ZURICH (Reuters) – Nestle (NESN.S) veteran Helmut Maucher, who turned the Swiss-based company into the world’s biggest food group during his almost 20-year leadership, has died at the age of 90, the company said on Wednesday.
Maucher, a German who joined the company as a commercial apprentice and later became chief executive and chairman, passed away at his home in Bad Homburg, Germany on Monday, Nestle said in a statement.
“Helmut Maucher was a highly esteemed and charismatic personality, a strong and visionary leader, who dedicated so much of his life to Nestle,” Nestle Chairman Paul Bulcke said in the statement.
Known for being outspoken, Maucher boosted the company’s sales through a series of aggressive acquisitions in the 1980s.
Maucher joined Nestle as an apprentice at the Nestle factory in Eisenharz, his home town in southwestern Germany, and held several management positions in Germany before transferring to Nestle’s Swiss headquarters in 1980.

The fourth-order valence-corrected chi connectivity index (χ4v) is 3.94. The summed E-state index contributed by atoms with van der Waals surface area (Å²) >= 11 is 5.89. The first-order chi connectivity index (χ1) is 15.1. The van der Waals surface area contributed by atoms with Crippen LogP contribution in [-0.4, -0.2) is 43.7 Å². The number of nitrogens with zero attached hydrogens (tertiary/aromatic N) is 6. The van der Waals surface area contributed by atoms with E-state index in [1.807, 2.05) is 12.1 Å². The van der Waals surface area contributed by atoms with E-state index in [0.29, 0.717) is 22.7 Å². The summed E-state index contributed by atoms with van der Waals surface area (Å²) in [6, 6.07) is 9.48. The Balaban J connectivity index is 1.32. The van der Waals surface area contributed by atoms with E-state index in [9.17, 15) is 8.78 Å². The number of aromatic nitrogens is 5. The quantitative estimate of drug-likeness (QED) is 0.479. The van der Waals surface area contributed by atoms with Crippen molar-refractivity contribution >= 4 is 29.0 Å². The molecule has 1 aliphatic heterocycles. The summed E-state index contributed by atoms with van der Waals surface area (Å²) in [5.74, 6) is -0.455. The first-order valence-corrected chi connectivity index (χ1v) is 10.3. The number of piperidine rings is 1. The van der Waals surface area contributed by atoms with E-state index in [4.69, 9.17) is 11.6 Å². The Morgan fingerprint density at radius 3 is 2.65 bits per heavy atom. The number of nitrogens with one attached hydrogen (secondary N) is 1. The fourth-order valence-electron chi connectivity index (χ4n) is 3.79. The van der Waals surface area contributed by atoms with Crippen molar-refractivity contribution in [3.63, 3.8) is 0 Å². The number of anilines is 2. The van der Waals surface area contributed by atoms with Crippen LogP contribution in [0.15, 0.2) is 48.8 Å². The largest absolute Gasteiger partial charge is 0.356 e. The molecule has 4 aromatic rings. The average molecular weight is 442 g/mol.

He was named chief executive in 1981, at the height of a dispute over Nestle’s marketing of infant formula in developing countries.
Under the old-school manager’s leadership, Nestle added Carnation milk and Buitoni pasta to its brand portfolio, and went ahead with the contested takeover of British firm Rowntree, the maker of KitKat and Smarties, in the late 1980s.
From 1990 to 1997, he simultaneously held the jobs of CEO and chairman. He retained the latter position until 2000 when he reached mandatory retirement age and was named honorary chairman.
Reporting by Silke Koltrowitz; Editing by Adrian Croft